Ergo Desktop Kangaroo Pro standing desk review

{ 14 comments }

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Sitting all day in front of a computer is both monotonous and unhealthy. That’s why sit-stand desks are gaining in popularity. The ability to quickly switch from sitting to standing is a great way to burn a few extra calories, improve circulation, help with back problems and more. Last month I reviewed my first standing desk, the Varidesk Pro Plus, and today I’m going to tell you about the Ergo Desktop Kangaroo Pro standing desk.

Note: Images can be clicked to view a larger size.

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Although there are free-standing standing desks on the market, I don’t have room for one. I prefer desks like this one that can be placed on top of an existing desk without any drilling or clamping to the original surface. But unlike the first desk that I reviewed which was came pre-assembled, the Ergo Desktop Kangaroo Pro standing desk arrived disassembled. At first I was like ugh… because I didn’t know I’d have to put it together… But it really wasn’t that big of a deal so don’t be frightened off that assembly is required.

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Package contents

Steel base plate
Work surface
Lift mechanism
Stabilization leg
Hardware
Tools
Instructions

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The nice thing is that all the tools (except for a screwdriver) are included with the desk, so you can open the box and start putting it together right away. The first step is to attach the steel base plate to the lifting assembly using the included screws and allen wrench.

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So far so good! In the next step you attach the work surface.

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Ergo Desktop offers this desk in four different finishes. There’s the black version that you see here, light maple, cherry and putty. The work surface is not slick, it has a slight texture to it.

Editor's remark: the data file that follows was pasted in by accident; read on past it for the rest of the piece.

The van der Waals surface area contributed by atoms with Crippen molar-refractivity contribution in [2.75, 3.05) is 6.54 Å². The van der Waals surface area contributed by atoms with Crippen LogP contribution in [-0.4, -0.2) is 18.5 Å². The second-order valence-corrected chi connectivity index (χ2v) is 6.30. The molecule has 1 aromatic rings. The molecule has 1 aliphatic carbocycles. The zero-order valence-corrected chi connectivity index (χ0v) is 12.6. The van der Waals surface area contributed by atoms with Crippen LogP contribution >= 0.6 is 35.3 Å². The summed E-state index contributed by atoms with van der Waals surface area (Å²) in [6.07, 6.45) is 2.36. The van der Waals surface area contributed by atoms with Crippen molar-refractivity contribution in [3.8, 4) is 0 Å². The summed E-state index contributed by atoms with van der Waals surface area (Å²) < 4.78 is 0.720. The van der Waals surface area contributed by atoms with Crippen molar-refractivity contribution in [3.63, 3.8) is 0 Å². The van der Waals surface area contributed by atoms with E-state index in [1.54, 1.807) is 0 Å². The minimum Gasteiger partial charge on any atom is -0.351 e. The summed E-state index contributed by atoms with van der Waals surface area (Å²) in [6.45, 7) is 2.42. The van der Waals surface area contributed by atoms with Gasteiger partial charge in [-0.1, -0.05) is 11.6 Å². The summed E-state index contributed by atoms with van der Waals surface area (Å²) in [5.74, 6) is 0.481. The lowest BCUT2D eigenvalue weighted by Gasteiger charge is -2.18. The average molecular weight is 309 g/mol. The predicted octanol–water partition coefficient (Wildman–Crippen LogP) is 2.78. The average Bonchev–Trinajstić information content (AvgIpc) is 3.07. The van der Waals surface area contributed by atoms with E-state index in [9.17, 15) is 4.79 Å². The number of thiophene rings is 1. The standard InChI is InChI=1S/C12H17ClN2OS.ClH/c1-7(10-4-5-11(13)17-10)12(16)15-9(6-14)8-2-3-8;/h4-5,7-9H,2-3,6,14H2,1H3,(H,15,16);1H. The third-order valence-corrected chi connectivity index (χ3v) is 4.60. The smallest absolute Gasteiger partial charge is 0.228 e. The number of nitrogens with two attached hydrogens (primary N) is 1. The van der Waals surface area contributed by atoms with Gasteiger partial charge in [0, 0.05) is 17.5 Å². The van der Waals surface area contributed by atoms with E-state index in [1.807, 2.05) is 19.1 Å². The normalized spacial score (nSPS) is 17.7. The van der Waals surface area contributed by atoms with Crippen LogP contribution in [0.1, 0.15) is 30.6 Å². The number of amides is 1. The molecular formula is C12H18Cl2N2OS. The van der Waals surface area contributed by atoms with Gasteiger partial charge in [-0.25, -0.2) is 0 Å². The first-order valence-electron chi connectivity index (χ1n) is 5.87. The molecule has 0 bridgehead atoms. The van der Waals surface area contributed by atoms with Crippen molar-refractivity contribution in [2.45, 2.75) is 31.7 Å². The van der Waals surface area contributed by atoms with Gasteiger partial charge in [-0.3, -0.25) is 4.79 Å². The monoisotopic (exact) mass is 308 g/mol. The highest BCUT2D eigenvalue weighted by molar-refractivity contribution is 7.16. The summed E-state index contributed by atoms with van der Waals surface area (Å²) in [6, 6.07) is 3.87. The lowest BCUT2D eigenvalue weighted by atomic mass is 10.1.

At 28″ wide by 24″ deep I was a little concerned about the size of the work surface because the front edge hangs over the desk a few inches.

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The desk is able to accommodate a monitor with a weight of up to 15 lbs. Unlike the first standing desk that I reviewed, this one is designed so that you have to attach your monitor directly to the desk. To do this you have to attach the included VESA bracket to the back of the monitor and then remove the monitor’s desk stand. The majority of monitors have four screw holes in the back for VESA brackets, so attaching the hardware is a snap.

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At this point, it really helps to have an extra set of hands, something I did not have when I was assembling the desk. It was pretty awkward to attach the monitor to the desk and adjust the angle of the display with just my two hands, but somehow I managed it.  The bracket allows the monitor to rotate. It will also allow you to tilt the display, but you’ll have to loosen and retighten a screen once you get the angle you desire.